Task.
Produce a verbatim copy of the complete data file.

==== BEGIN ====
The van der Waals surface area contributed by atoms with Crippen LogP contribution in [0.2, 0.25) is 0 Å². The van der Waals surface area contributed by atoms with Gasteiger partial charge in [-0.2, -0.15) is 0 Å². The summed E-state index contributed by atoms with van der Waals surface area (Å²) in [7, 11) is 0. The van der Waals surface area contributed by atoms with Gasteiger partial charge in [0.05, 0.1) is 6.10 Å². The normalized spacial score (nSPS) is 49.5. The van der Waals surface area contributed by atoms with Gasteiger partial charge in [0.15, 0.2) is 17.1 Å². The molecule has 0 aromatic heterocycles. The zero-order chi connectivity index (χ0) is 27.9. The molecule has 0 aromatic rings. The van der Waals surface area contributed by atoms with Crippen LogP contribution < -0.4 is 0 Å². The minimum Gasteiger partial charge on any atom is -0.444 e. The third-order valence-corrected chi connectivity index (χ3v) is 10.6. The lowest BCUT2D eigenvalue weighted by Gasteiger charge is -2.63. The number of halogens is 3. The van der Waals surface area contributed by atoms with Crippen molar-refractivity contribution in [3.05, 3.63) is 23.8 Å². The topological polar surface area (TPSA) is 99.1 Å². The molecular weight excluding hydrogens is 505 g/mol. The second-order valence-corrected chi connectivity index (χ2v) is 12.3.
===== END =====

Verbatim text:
The van der Waals surface area contributed by atoms with Crippen LogP contribution in [0.2, 0.25) is 0 Å². The van der Waals surface area contributed by atoms with Gasteiger partial charge in [-0.2, -0.15) is 0 Å². The summed E-state index contributed by atoms with van der Waals surface area (Å²) in [7, 11) is 0. The van der Waals surface area contributed by atoms with Gasteiger partial charge in [0.05, 0.1) is 6.10 Å². The normalized spacial score (nSPS) is 49.5. The van der Waals surface area contributed by atoms with Gasteiger partial charge in [0.15, 0.2) is 17.1 Å². The molecule has 0 aromatic heterocycles. The zero-order chi connectivity index (χ0) is 27.9. The molecule has 0 aromatic rings. The van der Waals surface area contributed by atoms with Crippen LogP contribution < -0.4 is 0 Å². The minimum Gasteiger partial charge on any atom is -0.444 e. The third-order valence-corrected chi connectivity index (χ3v) is 10.6. The lowest BCUT2D eigenvalue weighted by Gasteiger charge is -2.63. The number of halogens is 3. The van der Waals surface area contributed by atoms with Crippen molar-refractivity contribution in [3.05, 3.63) is 23.8 Å². The topological polar surface area (TPSA) is 99.1 Å². The molecular weight excluding hydrogens is 505 g/mol. The second-order valence-corrected chi connectivity index (χ2v) is 12.3.